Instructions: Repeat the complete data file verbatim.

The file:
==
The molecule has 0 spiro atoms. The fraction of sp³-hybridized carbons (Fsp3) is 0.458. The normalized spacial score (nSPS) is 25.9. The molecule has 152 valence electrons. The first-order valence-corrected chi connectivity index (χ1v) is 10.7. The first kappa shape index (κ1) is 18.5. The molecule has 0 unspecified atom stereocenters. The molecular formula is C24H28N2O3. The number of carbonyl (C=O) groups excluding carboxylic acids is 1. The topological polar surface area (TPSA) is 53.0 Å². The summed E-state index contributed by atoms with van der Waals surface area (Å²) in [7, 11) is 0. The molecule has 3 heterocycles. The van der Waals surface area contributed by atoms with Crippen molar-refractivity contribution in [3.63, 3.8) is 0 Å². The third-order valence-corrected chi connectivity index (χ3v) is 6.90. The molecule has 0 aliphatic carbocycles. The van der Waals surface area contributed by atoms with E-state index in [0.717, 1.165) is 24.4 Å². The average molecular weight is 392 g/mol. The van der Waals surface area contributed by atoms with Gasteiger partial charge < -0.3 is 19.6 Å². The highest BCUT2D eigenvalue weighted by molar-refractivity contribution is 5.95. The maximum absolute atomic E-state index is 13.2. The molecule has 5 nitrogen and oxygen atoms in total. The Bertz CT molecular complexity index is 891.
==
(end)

The molecule has 0 spiro atoms. The fraction of sp³-hybridized carbons (Fsp3) is 0.458. The normalized spacial score (nSPS) is 25.9. The molecule has 152 valence electrons. The first-order valence-corrected chi connectivity index (χ1v) is 10.7. The first kappa shape index (κ1) is 18.5. The molecule has 0 unspecified atom stereocenters. The molecular formula is C24H28N2O3. The number of carbonyl (C=O) groups excluding carboxylic acids is 1. The topological polar surface area (TPSA) is 53.0 Å². The summed E-state index contributed by atoms with van der Waals surface area (Å²) in [7, 11) is 0. The molecule has 3 heterocycles. The van der Waals surface area contributed by atoms with Crippen molar-refractivity contribution in [3.63, 3.8) is 0 Å². The third-order valence-corrected chi connectivity index (χ3v) is 6.90. The molecule has 0 aliphatic carbocycles. The van der Waals surface area contributed by atoms with E-state index in [0.717, 1.165) is 24.4 Å². The average molecular weight is 392 g/mol. The van der Waals surface area contributed by atoms with Gasteiger partial charge < -0.3 is 19.6 Å². The highest BCUT2D eigenvalue weighted by molar-refractivity contribution is 5.95. The maximum absolute atomic E-state index is 13.2. The molecule has 5 nitrogen and oxygen atoms in total. The Bertz CT molecular complexity index is 891.